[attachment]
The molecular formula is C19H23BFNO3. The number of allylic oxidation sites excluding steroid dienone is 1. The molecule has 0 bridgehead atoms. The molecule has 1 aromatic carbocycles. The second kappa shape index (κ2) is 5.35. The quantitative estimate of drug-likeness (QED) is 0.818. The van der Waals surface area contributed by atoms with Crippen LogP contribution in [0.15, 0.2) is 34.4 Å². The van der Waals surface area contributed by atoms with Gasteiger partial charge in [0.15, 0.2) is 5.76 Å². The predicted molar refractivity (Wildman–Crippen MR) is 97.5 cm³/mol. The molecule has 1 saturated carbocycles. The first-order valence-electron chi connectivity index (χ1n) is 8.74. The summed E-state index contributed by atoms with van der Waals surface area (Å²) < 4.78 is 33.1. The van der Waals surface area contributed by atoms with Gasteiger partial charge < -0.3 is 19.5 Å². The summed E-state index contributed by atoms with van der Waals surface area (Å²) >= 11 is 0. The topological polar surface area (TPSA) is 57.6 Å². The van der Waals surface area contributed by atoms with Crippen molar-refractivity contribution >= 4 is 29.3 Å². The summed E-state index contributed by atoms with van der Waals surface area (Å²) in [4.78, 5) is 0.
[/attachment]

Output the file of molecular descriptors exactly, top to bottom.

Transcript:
The molecular formula is C19H23BFNO3. The number of allylic oxidation sites excluding steroid dienone is 1. The molecule has 0 bridgehead atoms. The molecule has 1 aromatic carbocycles. The second kappa shape index (κ2) is 5.35. The quantitative estimate of drug-likeness (QED) is 0.818. The van der Waals surface area contributed by atoms with Crippen LogP contribution in [0.15, 0.2) is 34.4 Å². The van der Waals surface area contributed by atoms with Gasteiger partial charge in [0.15, 0.2) is 5.76 Å². The predicted molar refractivity (Wildman–Crippen MR) is 97.5 cm³/mol. The molecule has 1 saturated carbocycles. The first-order valence-electron chi connectivity index (χ1n) is 8.74. The summed E-state index contributed by atoms with van der Waals surface area (Å²) < 4.78 is 33.1. The van der Waals surface area contributed by atoms with Gasteiger partial charge < -0.3 is 19.5 Å². The summed E-state index contributed by atoms with van der Waals surface area (Å²) >= 11 is 0. The topological polar surface area (TPSA) is 57.6 Å². The van der Waals surface area contributed by atoms with Crippen molar-refractivity contribution >= 4 is 29.3 Å². The summed E-state index contributed by atoms with van der Waals surface area (Å²) in [4.78, 5) is 0.